How to plan your website using Mental Models

Understanding a website visitor's thought process for how they uncover your content, and studying their reasons for doing things on your site, are wonderful ways to start out planning for its architecture.

The main concept behind this type of study is called a Mental Model. It's the profile of what a visitor thinks should be there based on how they think about the subject or content of your website.

Thinking through what your visitors will have in terms of a Mental Model of your website will give you clarity in your design strategy that will then give you a high level of confidence on future decisions you'll be making as you dig into the layout and other visual aspects of it.


The study and practice of creating Mental Models for websites is quite extensive and there are several different techniques and exercises you can employ to build these out. Generally speaking a simple litmus test against any quick site map you create can be summed up in a question such as: "Do I understand where I should look for the content I should expect on this website?"

It's a loaded question but upon your first draft of a site map or wireframe, if you simply have no idea where content is or how to even begin to start finding it, then you probably need to start the process over.

A lot of this comes down to having empathy with your website visitors. Putting yourself in their shoes first will give you a great central starting point for your design. After all shouldn't your design strategy start with some basics of how your visitors will want to use that website?

Examples, resources, and tips

01. Mental Models: Aligning Design Strategy With Human Behaviour

Mental Models: Aligning Design Strategy With Human Behaviour

For me the 'end all' resource for Mental Models is Indie Young's book, produced by Rosenfeld Media.

02. Work Spaces, LLC

Work Spaces, LLC

The website for the now-defunct design/architecture firm was an elegant solution to the idea of a 'content in' strategy. Unfortunately the site does not exist any more but you can get an idea from the image above.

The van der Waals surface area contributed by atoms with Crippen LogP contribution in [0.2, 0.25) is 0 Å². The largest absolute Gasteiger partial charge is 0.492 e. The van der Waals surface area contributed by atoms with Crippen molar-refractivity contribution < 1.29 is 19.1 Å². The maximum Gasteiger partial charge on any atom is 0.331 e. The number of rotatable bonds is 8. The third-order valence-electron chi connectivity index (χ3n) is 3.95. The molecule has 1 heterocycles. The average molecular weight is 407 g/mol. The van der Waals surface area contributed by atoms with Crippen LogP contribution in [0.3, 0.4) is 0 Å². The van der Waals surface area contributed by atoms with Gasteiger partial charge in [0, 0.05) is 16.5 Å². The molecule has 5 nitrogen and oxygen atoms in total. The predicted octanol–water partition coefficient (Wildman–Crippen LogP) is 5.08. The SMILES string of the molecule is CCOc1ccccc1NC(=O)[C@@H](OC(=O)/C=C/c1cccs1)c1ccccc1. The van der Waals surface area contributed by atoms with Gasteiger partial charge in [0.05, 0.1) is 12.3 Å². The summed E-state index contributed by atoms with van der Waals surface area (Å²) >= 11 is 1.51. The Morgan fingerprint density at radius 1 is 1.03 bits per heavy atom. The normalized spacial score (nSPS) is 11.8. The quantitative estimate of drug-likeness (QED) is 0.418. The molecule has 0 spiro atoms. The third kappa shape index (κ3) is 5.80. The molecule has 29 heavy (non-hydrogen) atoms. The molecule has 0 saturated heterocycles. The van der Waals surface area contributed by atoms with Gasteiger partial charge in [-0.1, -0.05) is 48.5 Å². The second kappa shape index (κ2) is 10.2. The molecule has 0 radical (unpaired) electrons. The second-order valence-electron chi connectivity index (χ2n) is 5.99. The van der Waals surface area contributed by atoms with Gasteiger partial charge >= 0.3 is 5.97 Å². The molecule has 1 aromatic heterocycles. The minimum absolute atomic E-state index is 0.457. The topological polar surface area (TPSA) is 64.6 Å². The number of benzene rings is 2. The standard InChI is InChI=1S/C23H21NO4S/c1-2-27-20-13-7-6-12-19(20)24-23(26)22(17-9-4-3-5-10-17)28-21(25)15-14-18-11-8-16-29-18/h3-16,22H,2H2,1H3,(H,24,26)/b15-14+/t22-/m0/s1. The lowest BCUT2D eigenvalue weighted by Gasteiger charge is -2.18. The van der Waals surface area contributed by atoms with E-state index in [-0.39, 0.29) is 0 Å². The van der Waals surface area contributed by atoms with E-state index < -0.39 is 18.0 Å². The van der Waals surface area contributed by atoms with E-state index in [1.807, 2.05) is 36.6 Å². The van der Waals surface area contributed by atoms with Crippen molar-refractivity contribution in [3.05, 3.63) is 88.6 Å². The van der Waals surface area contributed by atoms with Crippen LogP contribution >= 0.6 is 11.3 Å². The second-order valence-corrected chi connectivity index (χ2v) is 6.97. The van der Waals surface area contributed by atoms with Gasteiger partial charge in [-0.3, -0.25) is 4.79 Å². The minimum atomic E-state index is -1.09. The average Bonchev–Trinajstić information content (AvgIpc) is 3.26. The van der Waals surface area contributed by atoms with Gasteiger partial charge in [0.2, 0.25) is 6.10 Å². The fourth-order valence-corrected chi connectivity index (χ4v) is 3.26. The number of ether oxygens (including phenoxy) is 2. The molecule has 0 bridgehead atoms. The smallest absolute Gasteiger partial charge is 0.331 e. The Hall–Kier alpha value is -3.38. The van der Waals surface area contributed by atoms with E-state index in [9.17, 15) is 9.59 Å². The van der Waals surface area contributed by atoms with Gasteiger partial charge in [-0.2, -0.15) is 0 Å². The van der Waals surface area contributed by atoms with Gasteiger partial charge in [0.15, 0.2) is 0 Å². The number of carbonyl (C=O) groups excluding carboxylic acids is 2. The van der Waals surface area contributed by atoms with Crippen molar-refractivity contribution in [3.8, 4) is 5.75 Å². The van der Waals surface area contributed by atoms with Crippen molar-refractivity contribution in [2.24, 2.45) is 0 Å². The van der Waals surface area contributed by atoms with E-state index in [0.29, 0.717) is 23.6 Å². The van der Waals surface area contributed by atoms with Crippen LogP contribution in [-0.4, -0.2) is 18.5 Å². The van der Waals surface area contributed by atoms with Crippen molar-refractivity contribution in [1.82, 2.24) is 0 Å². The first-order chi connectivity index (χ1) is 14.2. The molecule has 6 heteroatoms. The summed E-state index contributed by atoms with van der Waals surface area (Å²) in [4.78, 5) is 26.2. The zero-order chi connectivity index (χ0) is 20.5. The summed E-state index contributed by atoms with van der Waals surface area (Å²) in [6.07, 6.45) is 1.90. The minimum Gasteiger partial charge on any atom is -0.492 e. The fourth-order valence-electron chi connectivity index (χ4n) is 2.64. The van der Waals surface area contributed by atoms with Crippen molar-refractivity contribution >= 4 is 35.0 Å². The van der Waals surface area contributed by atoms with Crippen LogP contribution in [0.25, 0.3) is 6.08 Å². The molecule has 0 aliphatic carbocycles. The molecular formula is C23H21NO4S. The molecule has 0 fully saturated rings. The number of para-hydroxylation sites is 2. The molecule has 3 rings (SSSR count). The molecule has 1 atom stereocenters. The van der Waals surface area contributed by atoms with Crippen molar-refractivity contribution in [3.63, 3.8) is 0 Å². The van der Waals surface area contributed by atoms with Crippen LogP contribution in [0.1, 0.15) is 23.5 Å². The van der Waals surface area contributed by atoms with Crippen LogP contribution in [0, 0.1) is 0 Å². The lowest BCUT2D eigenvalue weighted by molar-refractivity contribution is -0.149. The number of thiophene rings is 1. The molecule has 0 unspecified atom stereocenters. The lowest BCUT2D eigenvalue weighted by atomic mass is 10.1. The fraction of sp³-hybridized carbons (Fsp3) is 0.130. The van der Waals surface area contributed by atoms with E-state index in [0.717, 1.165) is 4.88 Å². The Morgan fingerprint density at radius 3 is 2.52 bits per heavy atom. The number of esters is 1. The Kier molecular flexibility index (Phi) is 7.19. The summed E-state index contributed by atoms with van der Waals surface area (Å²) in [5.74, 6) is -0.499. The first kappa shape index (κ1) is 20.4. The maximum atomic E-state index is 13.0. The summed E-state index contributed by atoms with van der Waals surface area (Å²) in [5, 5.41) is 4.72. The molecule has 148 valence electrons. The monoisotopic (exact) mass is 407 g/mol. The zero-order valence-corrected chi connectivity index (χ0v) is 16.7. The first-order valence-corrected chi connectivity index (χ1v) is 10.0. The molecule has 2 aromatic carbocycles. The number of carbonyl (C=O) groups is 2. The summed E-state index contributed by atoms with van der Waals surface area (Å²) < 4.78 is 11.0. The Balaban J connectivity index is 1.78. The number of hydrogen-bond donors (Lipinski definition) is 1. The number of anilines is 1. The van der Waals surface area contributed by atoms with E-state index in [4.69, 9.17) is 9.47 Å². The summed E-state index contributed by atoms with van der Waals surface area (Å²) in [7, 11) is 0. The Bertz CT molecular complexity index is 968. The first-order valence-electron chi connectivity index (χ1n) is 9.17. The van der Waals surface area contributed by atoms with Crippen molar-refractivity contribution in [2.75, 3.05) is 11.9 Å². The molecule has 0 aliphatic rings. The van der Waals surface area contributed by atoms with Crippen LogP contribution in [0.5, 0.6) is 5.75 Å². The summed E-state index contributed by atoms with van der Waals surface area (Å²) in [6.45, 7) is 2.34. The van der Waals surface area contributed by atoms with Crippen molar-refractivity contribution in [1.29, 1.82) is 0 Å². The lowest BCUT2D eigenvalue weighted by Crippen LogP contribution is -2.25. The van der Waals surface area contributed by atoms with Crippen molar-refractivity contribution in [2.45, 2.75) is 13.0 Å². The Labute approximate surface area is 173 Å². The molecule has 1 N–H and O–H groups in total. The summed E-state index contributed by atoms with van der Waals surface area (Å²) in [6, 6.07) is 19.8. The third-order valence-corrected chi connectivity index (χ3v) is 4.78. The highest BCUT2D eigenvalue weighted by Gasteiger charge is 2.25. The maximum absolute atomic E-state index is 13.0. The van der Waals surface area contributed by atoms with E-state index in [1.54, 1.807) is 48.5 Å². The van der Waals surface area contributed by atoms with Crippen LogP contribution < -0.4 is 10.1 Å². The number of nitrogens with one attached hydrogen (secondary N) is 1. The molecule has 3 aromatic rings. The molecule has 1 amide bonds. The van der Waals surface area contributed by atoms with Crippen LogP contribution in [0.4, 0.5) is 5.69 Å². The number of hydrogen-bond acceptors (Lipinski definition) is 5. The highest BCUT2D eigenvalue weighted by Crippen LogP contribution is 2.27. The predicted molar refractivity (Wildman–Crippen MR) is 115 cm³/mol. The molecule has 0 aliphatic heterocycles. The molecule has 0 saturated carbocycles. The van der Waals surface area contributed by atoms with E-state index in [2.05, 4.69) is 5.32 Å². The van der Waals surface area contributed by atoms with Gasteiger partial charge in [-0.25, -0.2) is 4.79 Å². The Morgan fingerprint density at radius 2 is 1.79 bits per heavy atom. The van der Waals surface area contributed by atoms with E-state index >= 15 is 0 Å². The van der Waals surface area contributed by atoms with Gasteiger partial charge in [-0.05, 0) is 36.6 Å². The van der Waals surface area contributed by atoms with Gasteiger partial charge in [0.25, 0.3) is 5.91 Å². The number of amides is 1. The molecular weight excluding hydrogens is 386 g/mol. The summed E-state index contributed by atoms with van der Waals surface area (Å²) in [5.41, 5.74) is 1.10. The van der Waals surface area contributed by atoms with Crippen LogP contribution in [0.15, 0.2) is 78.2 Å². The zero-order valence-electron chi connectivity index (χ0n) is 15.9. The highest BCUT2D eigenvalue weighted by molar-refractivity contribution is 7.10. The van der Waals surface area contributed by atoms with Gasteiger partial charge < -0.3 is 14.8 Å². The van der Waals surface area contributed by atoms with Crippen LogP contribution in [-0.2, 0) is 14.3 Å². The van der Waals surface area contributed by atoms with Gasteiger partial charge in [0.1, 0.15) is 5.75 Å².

03. Google Ventures

Google Ventures

The website for the Google investment fund employs a nice strategy of naming navigation elements to match what you'd want to know about the fund. Again, it has had a revamp since the time of writing but if you click the image above you can see the full homepage.

04. The Nerdery

The Nerdery

While being a fine looking design, this site lacks a clearly uncovered Mental Model because I have no concept of what to expect as far as content is concerned.

05. VW Beetle (2011)

VW Beetle

The first website for the 2011 new Beetle had an interesting approach: it reveals the expectations of what's here much later in the experience. I think this has a polarising result: it's either rewarding to you to discover what's here or you are bothered by not knowing.

This article first appeared in net magazine - the world's best-selling magazine for web designers and developers.

Thank you for reading 5 articles this month* Join now for unlimited access

Enjoy your first month for just £1 / $1 / €1

*Read 5 free articles per month without a subscription

Join now for unlimited access

Try first month for just £1 / $1 / €1

The Creative Bloq team is made up of a group of design fans, and has changed and evolved since Creative Bloq began back in 2012. The current website team consists of eight full-time members of staff: Editor Georgia Coggan, Deputy Editor Rosie Hilder, Deals Editor Beren Neale, Senior News Editor Daniel Piper, Digital Arts and Design Editor Ian Dean, Tech Reviews Editor Erlingur Einarsson and Ecommerce Writer Beth Nicholls and Staff Writer Natalie Fear, as well as a roster of freelancers from around the world. The 3D World and ImagineFX magazine teams also pitch in, ensuring that content from 3D World and ImagineFX is represented on Creative Bloq.